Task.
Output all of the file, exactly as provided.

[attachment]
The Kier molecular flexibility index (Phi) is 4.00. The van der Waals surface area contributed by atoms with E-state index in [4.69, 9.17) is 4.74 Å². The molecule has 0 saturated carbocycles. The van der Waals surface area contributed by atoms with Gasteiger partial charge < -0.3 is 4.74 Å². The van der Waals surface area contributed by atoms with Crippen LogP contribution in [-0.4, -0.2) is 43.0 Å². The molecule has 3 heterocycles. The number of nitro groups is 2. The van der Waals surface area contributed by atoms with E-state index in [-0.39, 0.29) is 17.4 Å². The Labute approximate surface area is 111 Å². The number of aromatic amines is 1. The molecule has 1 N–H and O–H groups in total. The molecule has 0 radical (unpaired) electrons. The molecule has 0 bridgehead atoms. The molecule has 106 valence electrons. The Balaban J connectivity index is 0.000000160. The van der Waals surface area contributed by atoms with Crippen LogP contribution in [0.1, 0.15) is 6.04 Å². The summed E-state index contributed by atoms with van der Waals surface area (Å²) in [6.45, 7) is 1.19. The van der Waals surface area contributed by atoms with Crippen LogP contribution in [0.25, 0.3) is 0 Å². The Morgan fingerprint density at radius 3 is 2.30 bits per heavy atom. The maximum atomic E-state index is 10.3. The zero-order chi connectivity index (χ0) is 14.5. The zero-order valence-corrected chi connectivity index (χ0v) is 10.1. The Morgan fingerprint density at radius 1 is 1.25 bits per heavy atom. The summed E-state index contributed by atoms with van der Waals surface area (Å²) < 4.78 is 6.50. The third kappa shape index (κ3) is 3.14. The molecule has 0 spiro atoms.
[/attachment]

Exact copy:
The Kier molecular flexibility index (Phi) is 4.00. The van der Waals surface area contributed by atoms with E-state index in [4.69, 9.17) is 4.74 Å². The molecule has 0 saturated carbocycles. The van der Waals surface area contributed by atoms with Gasteiger partial charge < -0.3 is 4.74 Å². The van der Waals surface area contributed by atoms with Crippen LogP contribution in [-0.4, -0.2) is 43.0 Å². The molecule has 3 heterocycles. The number of nitro groups is 2. The van der Waals surface area contributed by atoms with E-state index in [-0.39, 0.29) is 17.4 Å². The Labute approximate surface area is 111 Å². The number of aromatic amines is 1. The molecule has 1 N–H and O–H groups in total. The molecule has 0 radical (unpaired) electrons. The molecule has 0 bridgehead atoms. The molecule has 106 valence electrons. The Balaban J connectivity index is 0.000000160. The van der Waals surface area contributed by atoms with Crippen LogP contribution in [0.1, 0.15) is 6.04 Å². The summed E-state index contributed by atoms with van der Waals surface area (Å²) in [6.45, 7) is 1.19. The van der Waals surface area contributed by atoms with Crippen LogP contribution in [0.25, 0.3) is 0 Å². The Morgan fingerprint density at radius 3 is 2.30 bits per heavy atom. The maximum atomic E-state index is 10.3. The zero-order chi connectivity index (χ0) is 14.5. The zero-order valence-corrected chi connectivity index (χ0v) is 10.1. The Morgan fingerprint density at radius 1 is 1.25 bits per heavy atom. The summed E-state index contributed by atoms with van der Waals surface area (Å²) < 4.78 is 6.50. The third kappa shape index (κ3) is 3.14. The molecule has 0 spiro atoms.